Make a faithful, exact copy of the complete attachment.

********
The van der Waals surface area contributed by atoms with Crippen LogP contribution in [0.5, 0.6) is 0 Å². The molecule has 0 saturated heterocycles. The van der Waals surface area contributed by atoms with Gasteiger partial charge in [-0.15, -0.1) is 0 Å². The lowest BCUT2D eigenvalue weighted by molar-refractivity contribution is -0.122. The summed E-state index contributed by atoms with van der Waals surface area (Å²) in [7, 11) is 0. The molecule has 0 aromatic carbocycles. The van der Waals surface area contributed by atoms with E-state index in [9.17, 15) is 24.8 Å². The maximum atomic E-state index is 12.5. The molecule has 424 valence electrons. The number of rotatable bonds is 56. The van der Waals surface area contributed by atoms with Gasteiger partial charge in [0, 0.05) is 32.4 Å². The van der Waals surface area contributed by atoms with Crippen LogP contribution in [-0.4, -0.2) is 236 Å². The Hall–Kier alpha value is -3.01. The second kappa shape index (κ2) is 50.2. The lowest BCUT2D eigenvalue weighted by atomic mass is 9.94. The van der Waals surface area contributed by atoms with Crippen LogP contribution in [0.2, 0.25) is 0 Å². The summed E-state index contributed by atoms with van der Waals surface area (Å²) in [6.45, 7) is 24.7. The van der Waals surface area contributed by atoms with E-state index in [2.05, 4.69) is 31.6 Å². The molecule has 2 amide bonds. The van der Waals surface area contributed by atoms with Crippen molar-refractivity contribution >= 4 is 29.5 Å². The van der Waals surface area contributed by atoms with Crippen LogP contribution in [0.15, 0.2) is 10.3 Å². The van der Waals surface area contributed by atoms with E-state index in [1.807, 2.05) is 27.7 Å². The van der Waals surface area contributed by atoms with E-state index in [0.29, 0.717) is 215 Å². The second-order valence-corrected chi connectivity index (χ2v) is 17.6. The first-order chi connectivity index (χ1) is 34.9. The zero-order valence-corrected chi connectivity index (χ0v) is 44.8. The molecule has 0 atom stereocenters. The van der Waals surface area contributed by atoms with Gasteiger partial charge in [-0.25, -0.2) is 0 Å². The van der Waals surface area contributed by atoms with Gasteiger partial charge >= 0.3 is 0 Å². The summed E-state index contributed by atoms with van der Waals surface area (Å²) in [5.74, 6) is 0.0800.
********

The van der Waals surface area contributed by atoms with Crippen LogP contribution in [0.5, 0.6) is 0 Å². The molecule has 0 saturated heterocycles. The van der Waals surface area contributed by atoms with Gasteiger partial charge in [-0.15, -0.1) is 0 Å². The lowest BCUT2D eigenvalue weighted by molar-refractivity contribution is -0.122. The summed E-state index contributed by atoms with van der Waals surface area (Å²) in [7, 11) is 0. The molecule has 0 aromatic carbocycles. The van der Waals surface area contributed by atoms with E-state index in [9.17, 15) is 24.8 Å². The maximum atomic E-state index is 12.5. The molecule has 424 valence electrons. The number of rotatable bonds is 56. The van der Waals surface area contributed by atoms with Gasteiger partial charge in [0, 0.05) is 32.4 Å². The van der Waals surface area contributed by atoms with Crippen LogP contribution in [-0.4, -0.2) is 236 Å². The Hall–Kier alpha value is -3.01. The second kappa shape index (κ2) is 50.2. The lowest BCUT2D eigenvalue weighted by atomic mass is 9.94. The van der Waals surface area contributed by atoms with Crippen LogP contribution in [0.2, 0.25) is 0 Å². The summed E-state index contributed by atoms with van der Waals surface area (Å²) in [6.45, 7) is 24.7. The van der Waals surface area contributed by atoms with E-state index in [2.05, 4.69) is 31.6 Å². The molecule has 2 amide bonds. The van der Waals surface area contributed by atoms with Crippen molar-refractivity contribution >= 4 is 29.5 Å². The van der Waals surface area contributed by atoms with Crippen LogP contribution in [0.15, 0.2) is 10.3 Å². The van der Waals surface area contributed by atoms with E-state index in [1.807, 2.05) is 27.7 Å². The van der Waals surface area contributed by atoms with E-state index in [0.29, 0.717) is 215 Å². The second-order valence-corrected chi connectivity index (χ2v) is 17.6. The first-order chi connectivity index (χ1) is 34.9. The zero-order valence-corrected chi connectivity index (χ0v) is 44.8. The molecule has 0 atom stereocenters. The van der Waals surface area contributed by atoms with Gasteiger partial charge in [-0.25, -0.2) is 0 Å². The van der Waals surface area contributed by atoms with Gasteiger partial charge >= 0.3 is 0 Å². The summed E-state index contributed by atoms with van der Waals surface area (Å²) in [5.74, 6) is 0.0800.